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The Botticelli Secret by Marina Fiorato

The Botticelli Secret (2010)

by Marina Fiorato

Other authors: See the other authors section.

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3723443,991 (3.48)21



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English (33)  Dutch (1)  All languages (34)
Showing 1-5 of 33 (next | show all)
I really wanted to like this book. In fact, it was one that I was seriously looking forward to reading after I finished my assigned school summer reading. But all I can say is, what a disappointment. There were so many flaws with this novel, I don't know where to start.

I suppose the thing that initially bothered me was the language. Yes, I understand that she is a whore, but is all of that coarse language really needed? Also, the authenticity of the language really bothered me. I get that it is a work of fiction and since it took place in Italy, they would be speaking Italian and all that jazz, but there was so much anachronistic language. The word 'fuck' was repeated at least one hundred times throughout the novel. Yes, call me a geek, but I looked it up because it didn't sit correctly with me, and the word didn't even appear in the English language until the early 1500s and didn't have the connotation with which we use it and Fiorato uses it until much, much later. This novel was set in the 1480s. Also, there was so much slang. "friggin," "pits" (instead of armpits), "in a pickle," and "shut my trap." I'm about 99.9% sure that these weren't invented until much later. Maybe I'm just being overly picky, but it was difficult for me to get into the novel with all of this modern day slang.

Another thing that really bothered me was the whole plot behind the painting. I understand that The DaVinci Code wasn't anything near accurate, but it was rather believable. Just the way that they put all of this meaning into the painting really bothered me. And then, I may have been willing to go along with the entire thing, except for the plot that was revealed-- they were trying to unite Italy to be one empire. Sorry? This just seemed too historical and almost mundane for there to be an entire novel with characters embarking on a quest to save their homes from a dire end.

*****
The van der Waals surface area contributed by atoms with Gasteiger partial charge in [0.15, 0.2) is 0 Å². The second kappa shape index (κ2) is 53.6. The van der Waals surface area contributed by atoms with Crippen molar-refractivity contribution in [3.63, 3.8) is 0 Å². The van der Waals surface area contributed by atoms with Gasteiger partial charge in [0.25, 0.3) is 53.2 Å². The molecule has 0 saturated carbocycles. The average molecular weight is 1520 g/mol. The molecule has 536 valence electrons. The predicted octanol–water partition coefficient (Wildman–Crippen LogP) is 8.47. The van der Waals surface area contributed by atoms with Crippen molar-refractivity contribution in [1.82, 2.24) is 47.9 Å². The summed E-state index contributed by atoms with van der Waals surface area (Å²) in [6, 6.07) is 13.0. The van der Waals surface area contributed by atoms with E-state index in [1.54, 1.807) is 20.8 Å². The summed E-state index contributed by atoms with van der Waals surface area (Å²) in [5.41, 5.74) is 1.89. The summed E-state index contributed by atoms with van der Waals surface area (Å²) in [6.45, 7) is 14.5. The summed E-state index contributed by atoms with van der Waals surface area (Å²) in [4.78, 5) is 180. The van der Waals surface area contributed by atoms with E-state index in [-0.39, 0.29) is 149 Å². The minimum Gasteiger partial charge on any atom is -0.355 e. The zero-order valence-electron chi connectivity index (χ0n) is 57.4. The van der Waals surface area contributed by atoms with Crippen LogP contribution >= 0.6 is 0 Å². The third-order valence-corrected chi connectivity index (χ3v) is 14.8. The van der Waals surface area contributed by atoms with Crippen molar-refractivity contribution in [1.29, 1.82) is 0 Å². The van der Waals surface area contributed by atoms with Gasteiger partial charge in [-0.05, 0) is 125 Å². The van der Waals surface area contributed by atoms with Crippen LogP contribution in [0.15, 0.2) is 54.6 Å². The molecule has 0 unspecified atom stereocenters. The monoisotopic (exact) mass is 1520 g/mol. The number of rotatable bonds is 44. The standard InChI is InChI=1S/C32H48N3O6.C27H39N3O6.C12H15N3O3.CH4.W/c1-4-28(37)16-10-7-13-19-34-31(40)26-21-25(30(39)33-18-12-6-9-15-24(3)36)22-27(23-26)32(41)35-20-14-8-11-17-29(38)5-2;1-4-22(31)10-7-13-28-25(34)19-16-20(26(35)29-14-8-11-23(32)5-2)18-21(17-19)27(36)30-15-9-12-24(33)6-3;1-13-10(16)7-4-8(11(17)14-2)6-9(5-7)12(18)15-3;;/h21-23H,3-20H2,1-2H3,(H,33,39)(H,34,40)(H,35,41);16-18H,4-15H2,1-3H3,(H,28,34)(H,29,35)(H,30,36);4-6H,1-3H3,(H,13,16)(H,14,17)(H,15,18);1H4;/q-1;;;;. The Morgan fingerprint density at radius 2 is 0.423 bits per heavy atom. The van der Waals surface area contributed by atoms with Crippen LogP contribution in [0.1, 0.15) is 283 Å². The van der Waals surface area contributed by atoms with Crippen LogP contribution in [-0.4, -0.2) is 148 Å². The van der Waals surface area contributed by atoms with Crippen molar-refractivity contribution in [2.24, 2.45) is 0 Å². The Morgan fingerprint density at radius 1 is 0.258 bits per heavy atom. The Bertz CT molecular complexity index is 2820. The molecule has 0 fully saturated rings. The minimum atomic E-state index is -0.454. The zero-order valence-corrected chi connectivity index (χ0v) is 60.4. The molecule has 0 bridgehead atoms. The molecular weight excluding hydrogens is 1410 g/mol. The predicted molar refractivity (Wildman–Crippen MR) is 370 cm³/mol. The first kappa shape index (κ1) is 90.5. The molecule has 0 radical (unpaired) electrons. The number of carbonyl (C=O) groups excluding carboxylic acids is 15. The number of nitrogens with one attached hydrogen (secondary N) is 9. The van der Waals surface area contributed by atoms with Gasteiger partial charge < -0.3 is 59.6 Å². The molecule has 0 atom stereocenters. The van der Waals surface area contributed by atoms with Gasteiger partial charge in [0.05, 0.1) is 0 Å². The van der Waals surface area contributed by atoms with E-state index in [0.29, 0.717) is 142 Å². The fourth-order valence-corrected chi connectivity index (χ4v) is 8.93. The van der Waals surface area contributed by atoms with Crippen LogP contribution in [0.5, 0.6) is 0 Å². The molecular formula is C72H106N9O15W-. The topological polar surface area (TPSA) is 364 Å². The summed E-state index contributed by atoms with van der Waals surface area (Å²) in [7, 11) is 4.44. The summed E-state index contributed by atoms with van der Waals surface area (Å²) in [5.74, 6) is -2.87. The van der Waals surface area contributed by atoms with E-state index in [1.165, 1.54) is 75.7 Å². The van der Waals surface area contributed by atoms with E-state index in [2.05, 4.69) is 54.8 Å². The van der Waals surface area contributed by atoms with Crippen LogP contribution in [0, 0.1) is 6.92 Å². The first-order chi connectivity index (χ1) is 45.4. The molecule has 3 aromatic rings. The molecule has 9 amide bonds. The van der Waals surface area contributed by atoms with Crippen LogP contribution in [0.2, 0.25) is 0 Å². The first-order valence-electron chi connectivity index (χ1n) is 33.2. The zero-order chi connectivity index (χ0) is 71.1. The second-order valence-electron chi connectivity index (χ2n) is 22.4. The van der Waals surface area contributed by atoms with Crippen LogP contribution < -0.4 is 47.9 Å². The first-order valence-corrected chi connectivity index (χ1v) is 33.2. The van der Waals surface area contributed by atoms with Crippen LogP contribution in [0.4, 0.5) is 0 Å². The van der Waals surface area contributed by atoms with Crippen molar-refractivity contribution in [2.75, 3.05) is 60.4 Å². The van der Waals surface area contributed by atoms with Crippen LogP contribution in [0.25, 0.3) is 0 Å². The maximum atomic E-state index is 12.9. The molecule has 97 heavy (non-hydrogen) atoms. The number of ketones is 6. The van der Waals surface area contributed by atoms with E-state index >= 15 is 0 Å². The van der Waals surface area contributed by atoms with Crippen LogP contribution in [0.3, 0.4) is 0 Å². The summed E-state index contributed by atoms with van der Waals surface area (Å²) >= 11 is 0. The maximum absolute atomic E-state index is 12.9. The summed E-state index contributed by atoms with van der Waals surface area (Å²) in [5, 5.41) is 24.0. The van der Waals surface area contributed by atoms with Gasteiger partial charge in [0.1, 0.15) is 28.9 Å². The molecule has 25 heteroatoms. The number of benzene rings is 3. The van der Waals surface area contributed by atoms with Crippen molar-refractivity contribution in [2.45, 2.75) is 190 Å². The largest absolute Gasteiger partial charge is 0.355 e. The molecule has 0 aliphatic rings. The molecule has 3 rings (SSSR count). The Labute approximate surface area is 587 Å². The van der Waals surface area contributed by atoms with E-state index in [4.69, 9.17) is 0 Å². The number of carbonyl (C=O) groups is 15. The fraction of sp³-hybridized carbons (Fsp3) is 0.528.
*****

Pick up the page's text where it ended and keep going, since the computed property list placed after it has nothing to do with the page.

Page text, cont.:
Again with the plot, a common Italian whore ends up to be the dogressa's daughter? And the doge and dogressa just take her in as if nothing has happened? Sorry, but even family love didn't extend that far in these times. If you slept with someone that you really loved but then didn't end up marrying them, that was considered a scandal and you couldn't be married and your family would disown you. I can't imagine a royal family taking her back, much less marrying her off to another noble, while pretending she is a virgin, even though her betrothed knows her past. And then when after all of that, the man she loves, who almost took Holy Orders, just accepts the fact that she isn't pure and even jokes about it on their wedding night? I don't think so.

Finally, the epilogue. I feel like they wouldn't wait until 9 years later to have a child. Yeah, it is pretty much impossible for whores to get pregnant and deliver a healthy child after all of their STDs and whatnot, but waiting nine years to have a kid? She would be 28, which is almost elderly in their standards. You had children before you were 20. And then the real kicker-- her tutor was Christopher Columbus! How great is that?! You can't mix history with all of this crap.

Yes, I'm being way to harsh on this novel, I know. It's just that I had such high hopes for it. The description seemed promising and I couldn't wait to read it, but it just turned out to be one of the worst books I have read in a very, very long time.

What a disappointment. ( )
  serogers02 | Jun 10, 2017 |
This review was written for LibraryThing Early Reviewers.
When Luciana Vetra unthinkingly purloins a small work of art following a modeling session with Sandro Botticelli (yes, THAT Botticelli), she is suddenly thrust into a race for her life, not to mention that of a hapless young monk unluckily entangled in her troubles. As they both flee assassins through the streets of Florence and beyond, they realize that the canvas was not merely a painting, but a message portending an imminent political plot of momentous proportions.